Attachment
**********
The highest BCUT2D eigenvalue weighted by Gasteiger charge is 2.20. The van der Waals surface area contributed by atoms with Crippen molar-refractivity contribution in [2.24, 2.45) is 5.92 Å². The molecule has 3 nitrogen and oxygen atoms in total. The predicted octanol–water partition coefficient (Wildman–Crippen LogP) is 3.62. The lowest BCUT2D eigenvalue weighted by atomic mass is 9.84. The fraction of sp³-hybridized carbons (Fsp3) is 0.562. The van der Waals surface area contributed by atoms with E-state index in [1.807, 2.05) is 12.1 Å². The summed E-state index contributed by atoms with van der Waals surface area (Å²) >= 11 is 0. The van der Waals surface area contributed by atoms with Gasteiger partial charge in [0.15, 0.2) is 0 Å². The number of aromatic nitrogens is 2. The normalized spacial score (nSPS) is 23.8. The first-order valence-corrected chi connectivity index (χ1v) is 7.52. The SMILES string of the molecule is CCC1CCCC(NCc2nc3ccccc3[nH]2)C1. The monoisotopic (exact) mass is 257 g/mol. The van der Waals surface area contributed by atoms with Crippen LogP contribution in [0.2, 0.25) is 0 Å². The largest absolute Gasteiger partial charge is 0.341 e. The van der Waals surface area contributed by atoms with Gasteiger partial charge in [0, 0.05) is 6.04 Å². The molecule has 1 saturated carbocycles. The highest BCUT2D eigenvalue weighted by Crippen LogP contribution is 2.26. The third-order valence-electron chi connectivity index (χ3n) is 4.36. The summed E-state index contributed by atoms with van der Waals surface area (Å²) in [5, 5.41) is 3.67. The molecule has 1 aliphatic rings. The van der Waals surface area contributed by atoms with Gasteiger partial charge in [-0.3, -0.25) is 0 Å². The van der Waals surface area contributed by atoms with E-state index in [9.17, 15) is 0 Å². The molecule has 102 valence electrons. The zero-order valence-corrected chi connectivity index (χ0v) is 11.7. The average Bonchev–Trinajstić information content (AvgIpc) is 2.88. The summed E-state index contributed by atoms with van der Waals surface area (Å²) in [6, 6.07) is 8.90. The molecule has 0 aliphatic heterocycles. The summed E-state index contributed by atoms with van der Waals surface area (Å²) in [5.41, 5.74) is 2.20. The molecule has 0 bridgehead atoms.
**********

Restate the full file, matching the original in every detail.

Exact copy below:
The highest BCUT2D eigenvalue weighted by Gasteiger charge is 2.20. The van der Waals surface area contributed by atoms with Crippen molar-refractivity contribution in [2.24, 2.45) is 5.92 Å². The molecule has 3 nitrogen and oxygen atoms in total. The predicted octanol–water partition coefficient (Wildman–Crippen LogP) is 3.62. The lowest BCUT2D eigenvalue weighted by atomic mass is 9.84. The fraction of sp³-hybridized carbons (Fsp3) is 0.562. The van der Waals surface area contributed by atoms with E-state index in [1.807, 2.05) is 12.1 Å². The summed E-state index contributed by atoms with van der Waals surface area (Å²) >= 11 is 0. The van der Waals surface area contributed by atoms with Gasteiger partial charge in [0.15, 0.2) is 0 Å². The number of aromatic nitrogens is 2. The normalized spacial score (nSPS) is 23.8. The first-order valence-corrected chi connectivity index (χ1v) is 7.52. The SMILES string of the molecule is CCC1CCCC(NCc2nc3ccccc3[nH]2)C1. The monoisotopic (exact) mass is 257 g/mol. The van der Waals surface area contributed by atoms with Crippen LogP contribution in [0.2, 0.25) is 0 Å². The largest absolute Gasteiger partial charge is 0.341 e. The van der Waals surface area contributed by atoms with Gasteiger partial charge in [0, 0.05) is 6.04 Å². The molecule has 1 saturated carbocycles. The highest BCUT2D eigenvalue weighted by Crippen LogP contribution is 2.26. The third-order valence-electron chi connectivity index (χ3n) is 4.36. The summed E-state index contributed by atoms with van der Waals surface area (Å²) in [5, 5.41) is 3.67. The molecule has 1 aliphatic rings. The van der Waals surface area contributed by atoms with Gasteiger partial charge in [-0.3, -0.25) is 0 Å². The van der Waals surface area contributed by atoms with E-state index in [9.17, 15) is 0 Å². The molecule has 102 valence electrons. The zero-order valence-corrected chi connectivity index (χ0v) is 11.7. The average Bonchev–Trinajstić information content (AvgIpc) is 2.88. The summed E-state index contributed by atoms with van der Waals surface area (Å²) in [6, 6.07) is 8.90. The molecule has 0 aliphatic heterocycles. The summed E-state index contributed by atoms with van der Waals surface area (Å²) in [5.41, 5.74) is 2.20. The molecule has 0 bridgehead atoms.